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  • Print publication year: 2011
  • Online publication date: September 2011

Chapter 39 - Corneal transplantation

from Section 7 - Other

Summary

Corneal transplantation, or keratoplasty, is the surgical procedure most commonly used in the management of blinding opacification of the normally transparent cornea. When donor eyes are transported to eye banks, cornea is removed for storage at either 4ºC for up to 10 days in chondroitin sulphate-based medium or 34º C in serum-based medium. Anterior lamellar surgery can be sufficient to restore transparency in those corneas with stromal opacity but healthy endothelium; conversely, posterior lamellar replacement may sluice in those with healthy stroma. Both the anterior chamber together with the peripheral recipient corneal bed and allogeneic donor cornea itself enjoy relative immune privilege. Some features of the immunobiology of corneal rejection differ from allogeneic rejection of other transplanted tissues. The key to successful treatment of corneal graft rejection is early recognition of the rejection episode by the patient and clinician.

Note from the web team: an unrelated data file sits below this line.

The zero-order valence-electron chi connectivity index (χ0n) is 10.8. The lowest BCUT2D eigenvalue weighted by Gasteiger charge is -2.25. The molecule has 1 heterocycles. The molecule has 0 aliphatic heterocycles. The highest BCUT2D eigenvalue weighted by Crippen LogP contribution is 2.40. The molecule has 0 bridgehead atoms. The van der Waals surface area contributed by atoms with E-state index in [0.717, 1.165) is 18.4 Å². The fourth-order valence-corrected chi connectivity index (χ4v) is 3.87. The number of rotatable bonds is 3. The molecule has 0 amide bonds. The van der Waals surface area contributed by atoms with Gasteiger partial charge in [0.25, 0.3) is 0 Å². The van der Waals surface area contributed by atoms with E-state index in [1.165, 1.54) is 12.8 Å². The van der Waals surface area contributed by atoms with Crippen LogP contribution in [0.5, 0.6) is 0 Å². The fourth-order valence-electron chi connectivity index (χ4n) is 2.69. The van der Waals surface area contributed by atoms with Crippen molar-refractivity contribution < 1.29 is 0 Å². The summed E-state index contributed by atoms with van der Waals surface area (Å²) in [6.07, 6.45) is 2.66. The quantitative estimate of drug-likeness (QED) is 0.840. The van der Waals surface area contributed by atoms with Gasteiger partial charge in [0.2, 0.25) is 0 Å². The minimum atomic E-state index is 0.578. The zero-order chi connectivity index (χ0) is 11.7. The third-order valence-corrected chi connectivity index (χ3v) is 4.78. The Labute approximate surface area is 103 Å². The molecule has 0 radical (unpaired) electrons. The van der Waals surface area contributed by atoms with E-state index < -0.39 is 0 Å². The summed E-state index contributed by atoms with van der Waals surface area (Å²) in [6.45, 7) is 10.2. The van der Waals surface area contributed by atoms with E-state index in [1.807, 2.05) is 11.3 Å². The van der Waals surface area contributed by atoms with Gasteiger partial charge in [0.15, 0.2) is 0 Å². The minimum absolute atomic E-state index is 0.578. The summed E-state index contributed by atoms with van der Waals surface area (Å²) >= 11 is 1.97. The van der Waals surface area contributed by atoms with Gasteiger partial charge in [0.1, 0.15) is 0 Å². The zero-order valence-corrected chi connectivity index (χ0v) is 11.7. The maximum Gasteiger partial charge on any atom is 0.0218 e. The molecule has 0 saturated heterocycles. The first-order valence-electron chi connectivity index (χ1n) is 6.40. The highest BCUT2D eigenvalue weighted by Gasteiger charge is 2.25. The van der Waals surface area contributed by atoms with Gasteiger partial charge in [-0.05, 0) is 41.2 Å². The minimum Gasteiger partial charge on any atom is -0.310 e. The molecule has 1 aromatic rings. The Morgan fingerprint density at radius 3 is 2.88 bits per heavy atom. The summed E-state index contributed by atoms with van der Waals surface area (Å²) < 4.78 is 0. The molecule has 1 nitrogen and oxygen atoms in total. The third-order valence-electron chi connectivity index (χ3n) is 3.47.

Further reading

ChatelMA, LarkinDFP. Sirolimus and mycophenolate as combination prophylaxis in corneal transplant recipients at high rejection risk. Am J Ophthalmol 2010; 150: 179–84.
GeorgeAJT, LarkinDFP. Corneal transplantation – the forgotten graft. Am J Transplant 2004; 4: 678–85.
GoreSM, VailA, BradleyBA, RogersCA, EastyDL, ArmitageWJ. HLA-DR matching in corneal transplantation. Systematic review of published evidence. Corneal Transplant Follow-up Study Collaborators. Transplantation 1995; 60: 1033–9.
NiederkornJY, LarkinDFP. Immune privilege of corneal allografts. Ocul Immunol Inflamm 2010; 18: 162–71.
WilliamsKA, CosterDJ. The immunobiology of corneal transplantation. Transplantation 2007; 84: 806–13.
WilliamsKA, LoweMT, BartlettCM, KellyL, CosterDJ (eds). The Australian Corneal Graft Registry 2007 Report. Adelaide, Australia: Flinders University Press, 2007.